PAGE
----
The explosive growth of the ‘platform economy’ has taken many by surprise. In a matter of a few months, organisations such as Uber, Handy, Deliveroo and Taskrabbit have sprung from obscurity to become household names, while employers seeking freelancers have stopped using specialist directories or searching in the Yellow Pages turning to sources such as Upwork or PeoplePerHour, which are only a mouse-click away.
In some respects, the gig economy is just the most extreme and visible example of a much broader trend of just-in-time work. A survey by the University of Hertfordshire, Foundation for European Progressive Studies (FEPS) and UNI Europa, published in February 2016, found that 3% of the adult population are working for online platforms at least weekly with a further 8% doing so more occasionally.
An estimated 2.5% of employees are on zero-hours contracts, according to the Office for National Statistics (ONS) Labour force survey for October to December 2015, and 6% are on temporary contracts, according to the ONS Business survey for November 2015.
Even people on regular contracts are increasingly using their smartphones, tablets, and laptops to check their email round the clock. We seem to be morphing into a nation of screen-watchers, always logged in, waiting for an app to spring into action to remind us to turn up for an appointment, report for a new job or log the hours we have worked so far.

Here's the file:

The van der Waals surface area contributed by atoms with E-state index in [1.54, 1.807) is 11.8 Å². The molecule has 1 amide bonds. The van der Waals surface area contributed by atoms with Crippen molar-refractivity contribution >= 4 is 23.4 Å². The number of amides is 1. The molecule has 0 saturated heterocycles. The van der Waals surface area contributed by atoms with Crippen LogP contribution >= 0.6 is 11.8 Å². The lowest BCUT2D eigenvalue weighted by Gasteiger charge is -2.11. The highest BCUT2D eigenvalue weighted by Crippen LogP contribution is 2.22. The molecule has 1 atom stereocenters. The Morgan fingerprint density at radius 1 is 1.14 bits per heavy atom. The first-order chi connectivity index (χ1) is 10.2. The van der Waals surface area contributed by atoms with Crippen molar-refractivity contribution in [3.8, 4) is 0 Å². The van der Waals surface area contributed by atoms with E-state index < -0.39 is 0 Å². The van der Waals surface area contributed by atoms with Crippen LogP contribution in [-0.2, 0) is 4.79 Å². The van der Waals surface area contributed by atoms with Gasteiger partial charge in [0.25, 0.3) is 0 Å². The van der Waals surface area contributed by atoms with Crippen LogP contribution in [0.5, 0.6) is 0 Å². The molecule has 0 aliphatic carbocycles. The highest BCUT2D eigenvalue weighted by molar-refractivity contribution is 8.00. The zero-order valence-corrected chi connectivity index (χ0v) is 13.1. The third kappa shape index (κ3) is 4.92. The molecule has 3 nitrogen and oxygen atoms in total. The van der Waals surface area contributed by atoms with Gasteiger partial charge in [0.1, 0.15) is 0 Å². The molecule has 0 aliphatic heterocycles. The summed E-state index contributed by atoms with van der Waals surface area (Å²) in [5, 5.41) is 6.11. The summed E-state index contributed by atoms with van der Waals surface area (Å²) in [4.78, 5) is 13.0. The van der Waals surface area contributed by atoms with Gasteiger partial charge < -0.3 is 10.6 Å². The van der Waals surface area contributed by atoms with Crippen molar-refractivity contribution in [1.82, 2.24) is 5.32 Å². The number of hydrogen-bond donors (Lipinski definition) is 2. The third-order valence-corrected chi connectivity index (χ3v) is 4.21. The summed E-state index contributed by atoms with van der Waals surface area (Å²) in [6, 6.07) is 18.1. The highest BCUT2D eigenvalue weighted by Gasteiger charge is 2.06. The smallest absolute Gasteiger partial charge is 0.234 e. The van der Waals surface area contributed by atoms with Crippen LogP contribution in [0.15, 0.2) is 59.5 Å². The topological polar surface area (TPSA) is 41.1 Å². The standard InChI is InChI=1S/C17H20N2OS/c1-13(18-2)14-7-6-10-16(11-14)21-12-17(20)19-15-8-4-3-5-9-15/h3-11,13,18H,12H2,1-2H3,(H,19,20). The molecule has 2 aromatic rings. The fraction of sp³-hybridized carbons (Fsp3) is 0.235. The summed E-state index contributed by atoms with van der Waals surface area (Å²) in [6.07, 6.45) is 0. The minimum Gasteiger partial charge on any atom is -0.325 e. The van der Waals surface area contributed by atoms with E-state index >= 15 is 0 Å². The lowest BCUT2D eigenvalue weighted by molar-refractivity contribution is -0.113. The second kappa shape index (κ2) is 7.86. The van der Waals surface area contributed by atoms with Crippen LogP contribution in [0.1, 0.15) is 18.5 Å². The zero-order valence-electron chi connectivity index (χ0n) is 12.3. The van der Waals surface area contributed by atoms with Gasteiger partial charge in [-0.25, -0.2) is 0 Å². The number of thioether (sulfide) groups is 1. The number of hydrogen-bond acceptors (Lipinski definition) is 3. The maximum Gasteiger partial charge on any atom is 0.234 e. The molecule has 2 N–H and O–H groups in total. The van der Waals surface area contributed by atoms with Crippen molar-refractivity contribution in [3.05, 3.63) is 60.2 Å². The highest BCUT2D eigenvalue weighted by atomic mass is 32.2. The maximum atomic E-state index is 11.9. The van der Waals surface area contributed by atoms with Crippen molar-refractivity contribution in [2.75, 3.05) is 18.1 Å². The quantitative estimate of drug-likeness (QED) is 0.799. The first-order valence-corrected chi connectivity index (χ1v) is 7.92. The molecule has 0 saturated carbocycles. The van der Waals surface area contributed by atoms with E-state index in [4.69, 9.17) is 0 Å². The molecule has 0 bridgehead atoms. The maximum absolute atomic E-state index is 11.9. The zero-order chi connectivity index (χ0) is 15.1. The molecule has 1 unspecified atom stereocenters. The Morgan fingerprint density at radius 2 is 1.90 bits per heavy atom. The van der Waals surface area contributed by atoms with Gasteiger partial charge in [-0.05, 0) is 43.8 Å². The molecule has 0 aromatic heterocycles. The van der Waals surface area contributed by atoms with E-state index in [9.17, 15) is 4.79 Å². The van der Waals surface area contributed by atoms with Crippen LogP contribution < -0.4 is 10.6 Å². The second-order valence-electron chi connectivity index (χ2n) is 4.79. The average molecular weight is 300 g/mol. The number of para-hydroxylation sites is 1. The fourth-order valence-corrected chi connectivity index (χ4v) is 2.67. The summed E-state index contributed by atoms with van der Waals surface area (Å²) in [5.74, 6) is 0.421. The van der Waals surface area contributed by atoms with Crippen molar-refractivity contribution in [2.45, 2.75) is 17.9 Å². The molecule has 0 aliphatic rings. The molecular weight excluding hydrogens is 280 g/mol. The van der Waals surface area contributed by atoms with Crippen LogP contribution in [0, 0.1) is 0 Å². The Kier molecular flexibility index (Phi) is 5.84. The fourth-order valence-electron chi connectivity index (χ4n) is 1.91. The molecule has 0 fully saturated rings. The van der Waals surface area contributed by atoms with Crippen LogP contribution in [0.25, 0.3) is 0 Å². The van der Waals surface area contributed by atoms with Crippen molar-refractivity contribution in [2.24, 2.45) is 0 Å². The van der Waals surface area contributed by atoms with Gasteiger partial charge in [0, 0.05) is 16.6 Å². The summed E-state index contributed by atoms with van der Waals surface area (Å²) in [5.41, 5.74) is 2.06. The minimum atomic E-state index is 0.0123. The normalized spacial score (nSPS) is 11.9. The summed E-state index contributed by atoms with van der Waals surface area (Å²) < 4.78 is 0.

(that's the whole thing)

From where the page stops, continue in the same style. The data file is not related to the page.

While some may thrive on it, for others this insecurity causes psycho-social stress. How can you manage childcare when you do not know when you will next be working? How can you plan your budget when you do not know what your income will be? At what point do you give up on the hope of getting another assignment and seek welfare assistance? The constant worry can tip some workers into physical or mental illness.
The gig economy also raises big questions about liability. What if there is an accident? What if a customer complains the work is sub-standard? Whose responsibility should it be to ensure that working practices are safe?
Ursula Huws is professor of labour and globalisation at the University of Hertfordshire